Politics & Policy

Sandoval ‘Hispanic’ Scandal Anything but Conclusive

Did Nevada’s GOP nominee for governor, Brian Sandoval, really say he was unconcerned about his family being profiled under a law like Arizona’s SB 1070 because his kids don’t look Hispanic? The answer may never be known for certain and, in any case, may be lost in the churning of never-ending news cycles and the corresponding political fallout.

The remark was first publicized by Adriana Arévalo, television news director for Univision in Las Vegas, in a vitriolic editorial she wrote for Spanish-language newspaper El Tiempo after her station interviewed Sandoval. Arévalo waxed sarcastic about a campaign ad touting Sandoval’s potential to be Nevada’s first Hispanic governor. Then, she added: “He was asked how he would feel if he his children were stopped in the street and asked for their papers. He answered, with a note of pride in his voice, ‘my children don’t look Hispanic.’”

A few days later, journalist Jon Ralston asked Sandoval about the comment on his political interview show, Face to Face. Sandoval seemed surprised and twice denied saying it, prompting Ralston’s producer to contact Univision for confirmation. The station claimed they had video footage of the remark, which led to a request for a copy and Ralston’s follow-up blog post containing some rather pointed questions.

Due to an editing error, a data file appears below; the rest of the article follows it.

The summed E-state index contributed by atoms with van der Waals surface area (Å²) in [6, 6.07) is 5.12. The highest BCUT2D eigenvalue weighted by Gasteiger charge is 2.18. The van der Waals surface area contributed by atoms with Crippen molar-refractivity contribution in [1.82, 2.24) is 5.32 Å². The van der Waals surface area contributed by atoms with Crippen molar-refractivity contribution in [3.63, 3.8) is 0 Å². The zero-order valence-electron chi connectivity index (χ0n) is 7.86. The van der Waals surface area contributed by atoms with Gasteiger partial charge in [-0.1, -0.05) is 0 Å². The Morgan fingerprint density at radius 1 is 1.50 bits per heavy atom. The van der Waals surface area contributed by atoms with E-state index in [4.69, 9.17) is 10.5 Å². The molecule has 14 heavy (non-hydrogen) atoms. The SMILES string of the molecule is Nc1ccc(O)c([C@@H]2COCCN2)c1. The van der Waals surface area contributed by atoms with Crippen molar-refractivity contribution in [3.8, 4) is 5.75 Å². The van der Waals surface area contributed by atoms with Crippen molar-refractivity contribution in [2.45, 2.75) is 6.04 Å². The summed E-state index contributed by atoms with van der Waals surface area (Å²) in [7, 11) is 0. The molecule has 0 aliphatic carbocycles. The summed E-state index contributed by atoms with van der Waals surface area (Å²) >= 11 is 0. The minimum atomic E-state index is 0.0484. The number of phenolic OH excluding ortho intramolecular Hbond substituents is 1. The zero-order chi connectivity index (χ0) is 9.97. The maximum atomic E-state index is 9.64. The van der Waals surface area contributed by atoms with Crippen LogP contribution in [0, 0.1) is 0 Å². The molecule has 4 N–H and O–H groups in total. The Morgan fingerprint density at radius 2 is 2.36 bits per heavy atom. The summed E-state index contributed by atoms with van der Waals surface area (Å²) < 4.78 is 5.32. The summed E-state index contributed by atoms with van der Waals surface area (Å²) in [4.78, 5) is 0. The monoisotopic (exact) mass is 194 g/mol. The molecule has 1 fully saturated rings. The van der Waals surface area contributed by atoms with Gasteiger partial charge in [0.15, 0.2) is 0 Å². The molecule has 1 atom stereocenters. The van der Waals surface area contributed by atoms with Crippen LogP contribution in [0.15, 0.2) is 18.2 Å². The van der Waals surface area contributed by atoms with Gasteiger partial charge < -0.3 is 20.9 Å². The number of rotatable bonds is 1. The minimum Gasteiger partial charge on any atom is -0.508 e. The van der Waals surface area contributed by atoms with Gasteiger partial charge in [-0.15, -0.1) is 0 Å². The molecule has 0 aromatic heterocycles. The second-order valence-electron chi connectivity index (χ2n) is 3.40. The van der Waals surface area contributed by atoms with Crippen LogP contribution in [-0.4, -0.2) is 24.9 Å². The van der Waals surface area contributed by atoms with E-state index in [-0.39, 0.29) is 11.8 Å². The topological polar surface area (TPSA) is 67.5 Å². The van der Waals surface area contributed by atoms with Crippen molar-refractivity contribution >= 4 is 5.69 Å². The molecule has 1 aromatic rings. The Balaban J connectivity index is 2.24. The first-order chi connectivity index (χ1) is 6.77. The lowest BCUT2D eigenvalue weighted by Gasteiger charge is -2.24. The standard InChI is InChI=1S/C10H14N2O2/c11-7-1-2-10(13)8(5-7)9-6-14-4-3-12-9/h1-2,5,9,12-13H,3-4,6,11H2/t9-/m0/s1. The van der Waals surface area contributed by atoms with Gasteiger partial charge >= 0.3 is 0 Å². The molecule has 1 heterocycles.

When news of the existence of the video broke, Sandoval quickly issued a statement: “I don’t remember saying it and it is most certainly not how I feel.  If I did say those words, it was wrong and I sincerely regret it.  I am proud of my heritage and my family.” 

The inconclusive video has since been posted, but as reported by Ralston, Univision has said Sandoval made the remark to an anchor/reporter with several witnesses standing by, as a cameraman was shooting background footage for the interview. No audio was taken, so the remark, if there, cannot be heard. Philip Wilkinson, president and chief executive of Entravision Communications Corporation, which owns the station, told the New York Times they stand behind the editorial as written by Arévalo.

The Rory Reid campaign is no doubt delighted to have the press writing about something besides his insalubrious last name. The story has been picked up by Salon, Kos, Mother Jones, Talking Points Memo, the L.A. Times and First Read, and will likely carry into this week. Taken by itself, the matter might not have legs, but this is not the first time Sandoval has stood accused of tripping over his tongue on matters of concern to Hispanics or related to illegal immigration. During the primary campaign, Sandoval said he was open to the prospect of issuing of driver’s licenses to illegals but then later reversed himself. The flip-flop was featured in a Las Vegas Sun story and was also used as fodder for an ad produced by a well-funded anti-Sandoval independent-expenditure committee.

If we ever obtain proof that the former state attorney general made the comment as represented by Arévalo, he will likely want to reiterate his retraction and apology, and add that he trusts law enforcement to behave properly in their dealings with people of all ethnicities rather than insinuating that the best way to avoid unlawful profiling is not to be, or look, Hispanic. Should we not ever get a conclusive answer, which seems far more likely, Sandoval–chosen partly on the presumption that he would win a large percentage of the Latino vote–will still have some rhetorical clean-up to do.

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